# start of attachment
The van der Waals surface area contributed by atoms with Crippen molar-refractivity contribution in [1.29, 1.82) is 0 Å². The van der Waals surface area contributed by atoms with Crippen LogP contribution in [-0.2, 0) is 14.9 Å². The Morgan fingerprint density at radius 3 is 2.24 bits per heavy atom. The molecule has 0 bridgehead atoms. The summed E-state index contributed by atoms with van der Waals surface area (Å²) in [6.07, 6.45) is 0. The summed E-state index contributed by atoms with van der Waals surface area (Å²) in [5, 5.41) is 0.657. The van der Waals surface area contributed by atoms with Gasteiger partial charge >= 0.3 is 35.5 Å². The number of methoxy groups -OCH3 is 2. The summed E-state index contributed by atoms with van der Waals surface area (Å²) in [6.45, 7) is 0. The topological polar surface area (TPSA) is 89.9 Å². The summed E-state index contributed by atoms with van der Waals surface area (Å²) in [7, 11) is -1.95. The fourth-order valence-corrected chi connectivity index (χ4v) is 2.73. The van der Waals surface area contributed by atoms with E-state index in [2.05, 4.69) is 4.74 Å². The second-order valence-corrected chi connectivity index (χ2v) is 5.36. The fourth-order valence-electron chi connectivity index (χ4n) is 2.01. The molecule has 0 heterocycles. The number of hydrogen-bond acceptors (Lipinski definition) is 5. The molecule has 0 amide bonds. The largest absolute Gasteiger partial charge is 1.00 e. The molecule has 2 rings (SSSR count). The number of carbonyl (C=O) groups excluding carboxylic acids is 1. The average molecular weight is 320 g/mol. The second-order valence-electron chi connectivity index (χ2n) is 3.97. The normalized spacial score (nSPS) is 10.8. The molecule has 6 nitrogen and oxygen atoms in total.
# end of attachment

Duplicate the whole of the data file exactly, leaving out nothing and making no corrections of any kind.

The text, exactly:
The van der Waals surface area contributed by atoms with Crippen molar-refractivity contribution in [1.29, 1.82) is 0 Å². The van der Waals surface area contributed by atoms with Crippen LogP contribution in [-0.2, 0) is 14.9 Å². The Morgan fingerprint density at radius 3 is 2.24 bits per heavy atom. The molecule has 0 bridgehead atoms. The summed E-state index contributed by atoms with van der Waals surface area (Å²) in [6.07, 6.45) is 0. The summed E-state index contributed by atoms with van der Waals surface area (Å²) in [5, 5.41) is 0.657. The van der Waals surface area contributed by atoms with Gasteiger partial charge >= 0.3 is 35.5 Å². The number of methoxy groups -OCH3 is 2. The summed E-state index contributed by atoms with van der Waals surface area (Å²) in [6.45, 7) is 0. The topological polar surface area (TPSA) is 89.9 Å². The summed E-state index contributed by atoms with van der Waals surface area (Å²) in [7, 11) is -1.95. The fourth-order valence-corrected chi connectivity index (χ4v) is 2.73. The van der Waals surface area contributed by atoms with E-state index in [2.05, 4.69) is 4.74 Å². The second-order valence-corrected chi connectivity index (χ2v) is 5.36. The fourth-order valence-electron chi connectivity index (χ4n) is 2.01. The molecule has 0 heterocycles. The number of hydrogen-bond acceptors (Lipinski definition) is 5. The molecule has 0 amide bonds. The largest absolute Gasteiger partial charge is 1.00 e. The molecule has 2 rings (SSSR count). The number of carbonyl (C=O) groups excluding carboxylic acids is 1. The average molecular weight is 320 g/mol. The second-order valence-electron chi connectivity index (χ2n) is 3.97. The normalized spacial score (nSPS) is 10.8. The molecule has 6 nitrogen and oxygen atoms in total.